The Catholic king of Bavaria was de facto leader of the Lutheran Church. His main desire was to keep the churches from becoming places of political unrest. Thus arose strict restrictions, such as an assembly of more than five people needing a police permit. He prohibited mission circles and other "subversive enterprises," thus relegating church activities to not much more than Sunday services only.

In 1840, Loehe read a newspaper account from America by Pastor Friedrich Wyneken. It told of German emigrants not having church or pastoral care &mdash nobody could baptize their children, teach, visit the sick, or bury the dead. Pastor Loehe felt compelled to aid the German Lutherans in America and published an article in a church periodical asking for help. Beginning in the spring of 1841, several young men responded to Loehe's letter, expressing the desire help the settlers with their own skills and occupations. In the summer of 1842 he sent them to America at his own expense. He called them Nothelfer ("helpers in need") or "auxiliary saints", and trained them to be "emergency pastors."

Even while he had no theologians to assist his plans, Loehe published a map entitled "Overview for the German Lutheran Mission Work in the United States." It illustrated a system he developed for advancing pastoral care and outreach among German speakers in the United States. More young men followed and by his death, at least 185 came to America. Loehe paid for many of them himself and was always trying to raise money.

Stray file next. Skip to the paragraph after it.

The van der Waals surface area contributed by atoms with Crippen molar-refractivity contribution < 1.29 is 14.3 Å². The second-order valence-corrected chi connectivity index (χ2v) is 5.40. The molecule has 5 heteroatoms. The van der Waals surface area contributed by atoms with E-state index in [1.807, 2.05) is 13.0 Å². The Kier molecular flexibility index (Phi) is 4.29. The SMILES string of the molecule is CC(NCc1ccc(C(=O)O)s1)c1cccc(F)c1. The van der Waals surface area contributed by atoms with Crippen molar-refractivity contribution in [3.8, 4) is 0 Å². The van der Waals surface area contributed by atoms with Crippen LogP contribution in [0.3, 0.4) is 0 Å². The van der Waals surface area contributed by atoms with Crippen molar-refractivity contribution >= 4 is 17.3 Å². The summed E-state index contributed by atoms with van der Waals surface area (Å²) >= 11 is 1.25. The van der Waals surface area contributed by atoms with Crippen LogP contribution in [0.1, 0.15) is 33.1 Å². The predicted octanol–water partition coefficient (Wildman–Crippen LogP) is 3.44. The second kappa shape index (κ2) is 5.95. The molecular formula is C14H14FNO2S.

After only six years of marriage, Loehe's wife died, leaving him to raise their four children alone. Even among such hardships, his dreams remained clear and his desire to serve the Lord strong. Indeed, recent years have brought recognition for his farsightedness. This contrasts sharply with the handed-down opinions of many contemporaries who, while recognizing him as a founder of social institutions and mission education in Neuendettelsau, regarded him as divisive, narrow-minded, or combative. Changes in attitude began taking place especially after 1985, when several thousand of his letters were published, many previously unknown to scholars in Germany.

Seeking to support and strengthen missions and pastoral ministry in the United States, Loehe established a large parish cooperative throughout Germany. As support grew, he could publish his 1845 "Letter from the Home Country to the German Lutheran Emigrants" which 946 people, including 350 theologians, signed.

With the home churches finally behind him, he could at last send pastors! Loehe saw to the training of twenty-two pastors for work in America. Due in large part to his direct influence a seminary was established in Fort Wayne, Indiana in 1846 as well as a teachers' institute in Saginaw, Michigan. Some of the men he sent to the U.S. helped to establish The Lutheran Church — Missouri Synod. Today, two LCMS seminaries, Concordia Theological Seminary, Fort Wayne, Indiana, and Concordia Seminary, St. Louis, Missouri continue equipping and forming men to send out into the Savior's harvest fields.